An entranced audience;- it was almost as if they ‘d agreed to co-ordinate their breathing as the tenor (Chris), sang the familiar strains of “O Holy Night,” with liquid voice, sustaining the notes and seemingly barely taking a breath. When the crescendo approached, there was palpable tension in the room, as the audience anticipated the high note. Would he embrace it  – or glide by?  Of course, Chris’ voice soared, with a deceptive ease, and we all were filled with joy, triumph and hope. 

Deafening applause!

We were in South Carolina, celebrating one of the rare gifts of the tragedy that is Covid, and the delights of seeds sown long ago that are rhapsodically blooming. Let me explain, it’s many years since Chris directed an impressive high school choir  – in El Paso, Texas.  In a scant three years the choir grew exponentially, won acclaim, and many members were selected for the All State Choir. (The only high school in El Paso to achieve this, at that time.)  Many lives were touched and some changed by the choir, including Jeremy’s.  As a senior, he switched allegiances from orchestra to chorus and launched a pre-eminent musical career. Dr. Jeremy now is Professor of Music at Winthrop University where, alongside teaching, he conducts many highly respected ensembles and choruses. In his “spare” time, (how does he have any,) he is Music Director for a  church. (Lucky church!)  Other than the “odd” Facebook sighting, Chris and Jeremy lost touch over the years.  As you may recall from a previous post, during an earlier Covid surge, Chris joined Jeremy, (and multi-talented partner, Craig’s)  virtual choir. He learned the inner mysteries of virtual choirs and with another Music Director Jim, launched a “Zoom” choir for a  Massachusetts church. As a bonus, this choir included overseas singers.

Many seeds sown, many blossoms, many musical blessings.

Jeremy, Chris, Craig:  The Three Tenors?

But I digress!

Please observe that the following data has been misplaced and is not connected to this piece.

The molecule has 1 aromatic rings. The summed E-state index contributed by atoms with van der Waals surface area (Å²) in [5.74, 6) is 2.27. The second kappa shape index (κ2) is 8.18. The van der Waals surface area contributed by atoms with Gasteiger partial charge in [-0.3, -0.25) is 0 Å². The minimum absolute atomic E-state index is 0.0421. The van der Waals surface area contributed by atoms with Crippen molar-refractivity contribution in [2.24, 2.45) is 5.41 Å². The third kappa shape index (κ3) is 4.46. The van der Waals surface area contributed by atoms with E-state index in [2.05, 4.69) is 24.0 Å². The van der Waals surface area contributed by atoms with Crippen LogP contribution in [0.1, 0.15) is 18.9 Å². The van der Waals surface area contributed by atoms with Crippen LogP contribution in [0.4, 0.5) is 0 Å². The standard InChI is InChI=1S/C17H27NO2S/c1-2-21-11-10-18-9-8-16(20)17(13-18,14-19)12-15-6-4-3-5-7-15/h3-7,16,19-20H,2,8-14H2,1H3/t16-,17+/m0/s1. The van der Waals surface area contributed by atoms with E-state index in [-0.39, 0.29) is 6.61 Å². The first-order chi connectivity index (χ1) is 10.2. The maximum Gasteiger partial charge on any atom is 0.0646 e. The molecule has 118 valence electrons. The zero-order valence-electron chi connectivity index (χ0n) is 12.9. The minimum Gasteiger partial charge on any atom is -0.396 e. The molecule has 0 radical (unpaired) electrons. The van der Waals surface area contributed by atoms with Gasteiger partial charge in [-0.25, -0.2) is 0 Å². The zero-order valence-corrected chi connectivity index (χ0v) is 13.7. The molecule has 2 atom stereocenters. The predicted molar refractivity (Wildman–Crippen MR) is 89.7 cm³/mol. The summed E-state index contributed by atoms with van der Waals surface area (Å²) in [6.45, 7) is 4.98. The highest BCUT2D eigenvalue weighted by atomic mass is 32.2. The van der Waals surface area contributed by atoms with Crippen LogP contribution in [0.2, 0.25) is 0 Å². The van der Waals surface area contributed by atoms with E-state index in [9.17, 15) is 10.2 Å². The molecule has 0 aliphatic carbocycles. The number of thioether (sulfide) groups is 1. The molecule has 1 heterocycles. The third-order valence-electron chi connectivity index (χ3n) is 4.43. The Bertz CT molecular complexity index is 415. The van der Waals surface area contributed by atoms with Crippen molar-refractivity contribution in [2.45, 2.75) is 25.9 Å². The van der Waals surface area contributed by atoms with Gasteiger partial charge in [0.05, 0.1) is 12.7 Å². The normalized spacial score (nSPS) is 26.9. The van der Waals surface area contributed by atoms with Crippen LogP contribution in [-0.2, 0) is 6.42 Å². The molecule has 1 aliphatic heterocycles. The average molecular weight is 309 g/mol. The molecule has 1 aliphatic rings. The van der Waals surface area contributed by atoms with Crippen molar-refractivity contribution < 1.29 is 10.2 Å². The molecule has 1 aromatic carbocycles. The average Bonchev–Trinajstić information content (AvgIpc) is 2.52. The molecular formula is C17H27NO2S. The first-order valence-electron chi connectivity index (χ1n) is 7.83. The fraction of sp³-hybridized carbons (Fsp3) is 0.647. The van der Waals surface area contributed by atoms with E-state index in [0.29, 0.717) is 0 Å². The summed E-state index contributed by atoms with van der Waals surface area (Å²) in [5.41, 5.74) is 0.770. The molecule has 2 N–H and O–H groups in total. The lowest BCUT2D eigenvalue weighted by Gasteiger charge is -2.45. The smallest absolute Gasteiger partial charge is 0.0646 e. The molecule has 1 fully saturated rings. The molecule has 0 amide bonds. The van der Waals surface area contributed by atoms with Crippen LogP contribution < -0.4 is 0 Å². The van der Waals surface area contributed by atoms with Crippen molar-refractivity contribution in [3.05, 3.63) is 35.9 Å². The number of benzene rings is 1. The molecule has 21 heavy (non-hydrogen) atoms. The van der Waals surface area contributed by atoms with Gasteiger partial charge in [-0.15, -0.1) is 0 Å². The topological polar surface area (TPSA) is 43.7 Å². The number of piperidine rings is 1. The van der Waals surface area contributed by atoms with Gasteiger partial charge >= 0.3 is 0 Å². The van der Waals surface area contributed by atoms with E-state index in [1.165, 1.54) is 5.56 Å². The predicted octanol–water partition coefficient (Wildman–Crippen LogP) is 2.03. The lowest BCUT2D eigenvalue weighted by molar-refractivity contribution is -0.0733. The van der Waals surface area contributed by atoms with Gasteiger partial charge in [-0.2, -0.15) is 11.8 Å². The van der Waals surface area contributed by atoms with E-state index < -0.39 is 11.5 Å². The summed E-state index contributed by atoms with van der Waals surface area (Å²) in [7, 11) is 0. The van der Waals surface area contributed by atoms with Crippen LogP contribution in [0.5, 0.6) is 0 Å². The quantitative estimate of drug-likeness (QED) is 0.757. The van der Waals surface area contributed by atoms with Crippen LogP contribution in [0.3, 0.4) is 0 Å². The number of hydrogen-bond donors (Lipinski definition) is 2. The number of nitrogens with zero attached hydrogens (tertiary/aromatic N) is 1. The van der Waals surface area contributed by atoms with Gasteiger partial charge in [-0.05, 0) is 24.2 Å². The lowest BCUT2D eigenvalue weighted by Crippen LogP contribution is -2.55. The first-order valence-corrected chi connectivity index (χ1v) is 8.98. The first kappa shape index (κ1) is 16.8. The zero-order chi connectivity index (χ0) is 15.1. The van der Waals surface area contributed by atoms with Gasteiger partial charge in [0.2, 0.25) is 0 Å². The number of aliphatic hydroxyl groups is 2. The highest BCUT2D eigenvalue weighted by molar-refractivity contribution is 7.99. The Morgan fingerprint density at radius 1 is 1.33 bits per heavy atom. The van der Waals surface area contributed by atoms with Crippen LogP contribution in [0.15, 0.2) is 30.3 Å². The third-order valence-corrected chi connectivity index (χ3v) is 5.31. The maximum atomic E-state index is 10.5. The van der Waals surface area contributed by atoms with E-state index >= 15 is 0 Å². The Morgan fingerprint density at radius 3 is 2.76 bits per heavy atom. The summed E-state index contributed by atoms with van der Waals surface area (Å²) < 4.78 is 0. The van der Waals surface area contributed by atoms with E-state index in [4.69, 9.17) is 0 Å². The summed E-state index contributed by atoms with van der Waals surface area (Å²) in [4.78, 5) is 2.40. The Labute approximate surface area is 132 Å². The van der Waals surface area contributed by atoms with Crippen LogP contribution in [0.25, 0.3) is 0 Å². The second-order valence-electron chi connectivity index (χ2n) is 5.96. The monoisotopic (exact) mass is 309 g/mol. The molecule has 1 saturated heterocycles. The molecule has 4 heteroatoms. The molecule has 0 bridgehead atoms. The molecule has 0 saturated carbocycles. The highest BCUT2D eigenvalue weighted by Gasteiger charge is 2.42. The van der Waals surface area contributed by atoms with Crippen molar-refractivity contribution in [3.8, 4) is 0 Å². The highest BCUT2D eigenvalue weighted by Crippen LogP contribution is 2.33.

During Christmas, 2020, most avoided in-person events, so Jeremy’s church presented a virtual Christmas concert, inviting Chris and others to participate. In the almost pre-Omicron days of early December, this year’s Christmas concert was “live” – and, as you heard, Chris was exquisite singing, “O Holy Night.”  I noticed something in the performance that has always eluded me. Many of us deceive ourselves that we know the words.  A lot of “O Night Divines,” and “Stars are brightly shinings,” surely.  We get lulled by the rising cadences, and then we are nervous in anticipation of the high note, so we don’t catch the carol’s message of social justice.

“Chains shall he break, for the slave is our brother,

And, in his name, all oppression shall cease.”

To my ear, the words now sound somewhat patronizing, nonetheless I have to admire the sentiment, written in France in 1847, based on an earlier poem, before France, let alone the US, had outlawed slavery. 

Archbishop Desmond Tutu

Recently, we lost one of the modern legends of social justice, Desmond Tutu. Born to a poor South African family, he somehow gained an education and trained as a teacher.  Discovering that the white government decreed a curriculum for black students designed to reinforce their oppression, he resigned and retrained as an Anglican minister. Tutu became Archbishop of Cape Town, and the President of the All African Conference of Churches – the first black person to hold these offices. All the while, he courageously condemned South Africa’s system of apartheid,  white majority rule protected by the constitution. Tutu challenged the international community to pressurize the South African government to reform.  After years of bloody struggle, the apartheid system was dismantled, and Nelson Mandela rose to power appointing Tutu to chair the Commission to promote Truth and Reconciliation. I don’t know if, as I did, you listened to any of the broadcasts of these hearings. They broke my heart – and Tutu’s. Having heard a particularly harrowing account, Tutu famously broke down.  He vowed to try not to do so again, because his tears detracted from the victim, who never previously had been respected enough to be heard. It stuns me how Mandela and Tutu and others, guided the nation down the path of truth and reconciliation – of moving toward forgiving without forgetting, and avoiding the bloodbath of revenge and retribution. Sad to say, the situation in South Africa has again deteriorated. Perhaps some of Tutu’s many seeds will blossom and new leaders emerge who will reset the course for social justice.

And what of us in 2022?  “O Holy Night” reminds us that even in a “weary world” there’s “a thrill of hope.”. 

 Let’s sow some seeds!

End Notes


Rosewater by Tade Thompson

(This is science fiction, not my usual preferred genre, if it’s yours, it’s the first of a trilogy)




Song to the Siren
Tim Buckley

The Work of Christmas
by Howard Thurmam
Soloist Dan Forrest




Dear Poet 2019
Alberto Rios

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